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Judge rejects state’s effort to revisit school funding rulings, setting up likely high court fight

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Judge rejects state’s effort to revisit school funding rulings, setting up likely high court fight

Feb 20, 2024 | 3:30 pm ET
By Ethan DeWitt
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Judge rejects state’s effort to revisit school funding rulings, setting up likely high court fight
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The decisions are expected to be appealed to the state Supreme Court. (Dana Wormald | New Hampshire Bulletin)

This story was updated on Feb. 20 at 7:32 to include a response from the New Hampshire Attorney General’s Office.

Three months after issuing a pair of sweeping decisions calling for an overhaul of the state’s school funding system, a Rockingham County Superior Court judge has denied the state’s motions to reconsider, in a move that likely vaults the battle to the state Supreme Court. 

In a pair of orders issued Tuesday, Judge David Ruoff blocked requests from the state to reconsider his decisions, made in two separate school funding lawsuits in November.

“Upon review, the Court is not persuaded by the State’s arguments,” Ruoff wrote. 

In sweeping order, court holds NH school funding model is unconstitutionally low

In one of the November decisions, Ruoff found that the state was not meeting its constitutional requirement to fund an adequate education, and ordered the state to pay public schools at least $7,356.01 per student – nearly double the amount it pays presently. In the other, he found New Hampshire’s statewide education property tax to be unconstitutional and ordered it to be restructured so that it distributes money to poorer towns.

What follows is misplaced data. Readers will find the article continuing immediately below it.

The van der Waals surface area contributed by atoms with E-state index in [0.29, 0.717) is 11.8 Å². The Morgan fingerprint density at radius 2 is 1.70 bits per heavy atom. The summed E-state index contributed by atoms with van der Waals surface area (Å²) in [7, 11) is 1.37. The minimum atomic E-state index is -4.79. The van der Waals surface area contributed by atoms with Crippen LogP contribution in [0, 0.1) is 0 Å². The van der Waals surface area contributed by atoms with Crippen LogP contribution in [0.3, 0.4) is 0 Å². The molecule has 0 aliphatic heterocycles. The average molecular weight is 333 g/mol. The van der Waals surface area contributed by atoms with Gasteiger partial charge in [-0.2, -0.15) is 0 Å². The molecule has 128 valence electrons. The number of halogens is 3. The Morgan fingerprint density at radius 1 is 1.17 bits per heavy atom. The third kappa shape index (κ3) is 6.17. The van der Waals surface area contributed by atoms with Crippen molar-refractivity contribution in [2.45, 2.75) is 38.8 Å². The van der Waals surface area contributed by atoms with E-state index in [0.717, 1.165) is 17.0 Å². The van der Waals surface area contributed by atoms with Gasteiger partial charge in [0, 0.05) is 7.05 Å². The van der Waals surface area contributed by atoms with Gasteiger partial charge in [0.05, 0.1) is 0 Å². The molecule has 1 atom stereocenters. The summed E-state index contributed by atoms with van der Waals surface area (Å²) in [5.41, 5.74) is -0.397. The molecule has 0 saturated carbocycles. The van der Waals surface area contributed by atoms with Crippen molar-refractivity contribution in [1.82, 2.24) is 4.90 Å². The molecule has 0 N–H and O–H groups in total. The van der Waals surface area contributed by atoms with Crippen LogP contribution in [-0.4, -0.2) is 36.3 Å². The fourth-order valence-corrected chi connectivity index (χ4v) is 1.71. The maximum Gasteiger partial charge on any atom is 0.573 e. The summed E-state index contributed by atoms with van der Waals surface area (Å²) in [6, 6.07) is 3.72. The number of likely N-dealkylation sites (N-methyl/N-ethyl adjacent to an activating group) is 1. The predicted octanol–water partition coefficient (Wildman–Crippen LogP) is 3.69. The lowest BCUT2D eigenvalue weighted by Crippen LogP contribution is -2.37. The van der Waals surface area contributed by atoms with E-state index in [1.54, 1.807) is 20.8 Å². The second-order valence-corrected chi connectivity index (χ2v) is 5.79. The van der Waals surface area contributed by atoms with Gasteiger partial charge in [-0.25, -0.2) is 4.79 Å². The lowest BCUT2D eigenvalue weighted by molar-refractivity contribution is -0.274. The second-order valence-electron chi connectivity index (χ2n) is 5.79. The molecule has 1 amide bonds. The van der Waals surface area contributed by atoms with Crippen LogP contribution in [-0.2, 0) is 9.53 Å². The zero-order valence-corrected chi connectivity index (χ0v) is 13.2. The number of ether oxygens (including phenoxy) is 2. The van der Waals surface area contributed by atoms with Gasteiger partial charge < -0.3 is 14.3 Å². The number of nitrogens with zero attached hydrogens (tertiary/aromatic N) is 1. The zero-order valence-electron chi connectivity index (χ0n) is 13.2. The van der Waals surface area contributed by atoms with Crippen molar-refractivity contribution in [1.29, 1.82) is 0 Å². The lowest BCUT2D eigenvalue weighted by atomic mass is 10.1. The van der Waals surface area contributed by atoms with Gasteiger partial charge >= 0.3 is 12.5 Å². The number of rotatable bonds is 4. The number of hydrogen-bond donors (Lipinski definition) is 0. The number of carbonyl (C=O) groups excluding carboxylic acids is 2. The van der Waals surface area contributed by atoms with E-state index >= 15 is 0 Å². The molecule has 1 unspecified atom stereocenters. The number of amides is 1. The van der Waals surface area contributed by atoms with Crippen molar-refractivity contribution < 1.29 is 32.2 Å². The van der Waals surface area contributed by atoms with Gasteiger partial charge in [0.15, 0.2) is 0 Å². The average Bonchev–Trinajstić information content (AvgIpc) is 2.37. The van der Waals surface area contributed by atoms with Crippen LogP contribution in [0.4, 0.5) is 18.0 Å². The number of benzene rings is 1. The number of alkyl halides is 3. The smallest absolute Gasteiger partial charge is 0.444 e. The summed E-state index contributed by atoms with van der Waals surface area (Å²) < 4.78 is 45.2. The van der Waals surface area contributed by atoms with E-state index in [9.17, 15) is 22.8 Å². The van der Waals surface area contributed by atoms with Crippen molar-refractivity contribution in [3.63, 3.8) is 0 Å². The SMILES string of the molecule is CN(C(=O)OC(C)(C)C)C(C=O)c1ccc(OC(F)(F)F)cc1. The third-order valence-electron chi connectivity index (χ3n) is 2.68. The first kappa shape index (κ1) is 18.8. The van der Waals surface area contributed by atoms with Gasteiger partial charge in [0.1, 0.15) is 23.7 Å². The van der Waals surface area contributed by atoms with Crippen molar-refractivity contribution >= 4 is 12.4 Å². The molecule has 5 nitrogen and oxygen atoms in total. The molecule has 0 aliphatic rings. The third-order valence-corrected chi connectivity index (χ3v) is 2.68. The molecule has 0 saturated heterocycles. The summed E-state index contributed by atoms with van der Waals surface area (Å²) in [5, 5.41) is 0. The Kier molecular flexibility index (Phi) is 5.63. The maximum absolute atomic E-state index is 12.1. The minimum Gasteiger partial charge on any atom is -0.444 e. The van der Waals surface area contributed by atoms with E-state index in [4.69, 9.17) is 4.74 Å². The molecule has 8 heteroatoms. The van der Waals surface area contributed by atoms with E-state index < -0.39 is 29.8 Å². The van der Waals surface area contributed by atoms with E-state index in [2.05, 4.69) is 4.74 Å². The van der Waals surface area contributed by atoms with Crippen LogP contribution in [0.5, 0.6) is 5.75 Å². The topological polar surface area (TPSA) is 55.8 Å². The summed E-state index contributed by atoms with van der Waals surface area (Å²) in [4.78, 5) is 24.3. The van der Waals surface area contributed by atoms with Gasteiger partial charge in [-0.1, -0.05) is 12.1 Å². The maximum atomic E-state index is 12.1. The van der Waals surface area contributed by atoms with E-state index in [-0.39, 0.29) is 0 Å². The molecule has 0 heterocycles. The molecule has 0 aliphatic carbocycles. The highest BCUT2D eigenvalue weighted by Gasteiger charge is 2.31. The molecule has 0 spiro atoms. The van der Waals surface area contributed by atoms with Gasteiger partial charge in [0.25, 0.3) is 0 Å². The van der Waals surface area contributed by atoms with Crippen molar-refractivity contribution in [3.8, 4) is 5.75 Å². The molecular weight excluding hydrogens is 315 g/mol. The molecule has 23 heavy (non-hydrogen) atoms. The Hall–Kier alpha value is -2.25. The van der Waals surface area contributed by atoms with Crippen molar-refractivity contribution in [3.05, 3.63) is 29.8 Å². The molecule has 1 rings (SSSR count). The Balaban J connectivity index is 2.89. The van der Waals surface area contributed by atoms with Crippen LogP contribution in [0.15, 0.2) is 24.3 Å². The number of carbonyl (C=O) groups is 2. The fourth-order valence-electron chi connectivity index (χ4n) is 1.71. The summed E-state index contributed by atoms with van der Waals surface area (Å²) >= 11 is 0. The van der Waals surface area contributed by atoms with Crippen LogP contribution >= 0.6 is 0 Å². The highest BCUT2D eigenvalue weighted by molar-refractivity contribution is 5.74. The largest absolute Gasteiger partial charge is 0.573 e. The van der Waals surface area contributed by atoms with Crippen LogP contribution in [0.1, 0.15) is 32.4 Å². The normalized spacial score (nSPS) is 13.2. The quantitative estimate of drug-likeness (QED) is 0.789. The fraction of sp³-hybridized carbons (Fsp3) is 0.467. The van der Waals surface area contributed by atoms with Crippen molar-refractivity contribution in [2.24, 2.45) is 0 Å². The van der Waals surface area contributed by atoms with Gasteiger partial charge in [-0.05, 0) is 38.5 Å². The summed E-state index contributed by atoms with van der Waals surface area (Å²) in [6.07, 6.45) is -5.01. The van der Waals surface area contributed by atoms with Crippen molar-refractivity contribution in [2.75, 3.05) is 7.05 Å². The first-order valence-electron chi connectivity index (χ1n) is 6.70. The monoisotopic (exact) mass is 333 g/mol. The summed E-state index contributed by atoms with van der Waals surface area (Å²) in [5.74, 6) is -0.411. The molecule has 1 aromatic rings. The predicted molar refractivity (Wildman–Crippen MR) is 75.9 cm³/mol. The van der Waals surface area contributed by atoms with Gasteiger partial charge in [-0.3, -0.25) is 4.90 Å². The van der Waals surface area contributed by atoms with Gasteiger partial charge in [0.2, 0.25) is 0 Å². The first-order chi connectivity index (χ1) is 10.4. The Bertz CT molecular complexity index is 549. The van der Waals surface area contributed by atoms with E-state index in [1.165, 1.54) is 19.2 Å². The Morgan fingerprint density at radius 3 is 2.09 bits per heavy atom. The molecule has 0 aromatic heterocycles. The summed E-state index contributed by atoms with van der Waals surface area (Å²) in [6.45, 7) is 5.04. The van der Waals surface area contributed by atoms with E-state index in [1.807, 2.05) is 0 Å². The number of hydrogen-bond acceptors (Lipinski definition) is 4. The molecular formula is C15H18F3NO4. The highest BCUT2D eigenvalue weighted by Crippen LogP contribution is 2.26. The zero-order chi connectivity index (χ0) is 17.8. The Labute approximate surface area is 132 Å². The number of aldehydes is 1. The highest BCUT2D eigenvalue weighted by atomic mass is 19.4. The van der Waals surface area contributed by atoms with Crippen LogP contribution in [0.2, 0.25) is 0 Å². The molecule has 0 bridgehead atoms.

The state had requested partial reconsideration of both rulings and had asked for Ruoff to impose stays on his orders.

Attorneys for the state had asked Ruoff to reconsider his rulings by arguing that the court was improperly wading into a matter that should be determined by lawmakers, violating the constitution’s separation of powers clause. And they had asked the court to delay implementation of the newly ordered funding levels by at least one legislative session. 

But Ruoff denied all efforts Tuesday.

“… The Court carefully considered the relevant separation of powers concerns when issuing the Base Adequacy Order,” Ruoff wrote. “Ultimately, the Court concluded that those concerns must be balanced against the reality that the right to a ‘constitutionally adequate public education is a fundamental right.’” 

The state plans to appeal those decisions, a spokesman for the Attorney General’s Office said Tuesday, bringing a decades-long debate back to the state’s highest court. That court issued a pair of landmark decisions in the 1990s that established a constitutional requirement that the state provide an “adequate” education to its students, and directed the state to do so. Plaintiffs in the two lawsuits currently in superior court have argued that the state has not followed those court orders in the years since, and that the state has unlawfully forced local taxpayers to pay for the bulk of school expenses for their students. 

The Attorney General’s Office spokesman, Michael Garrity, declined to comment further.

“We are currently in the process of reviewing the Judge’s decisions and will respond as appropriate,” he said in an email.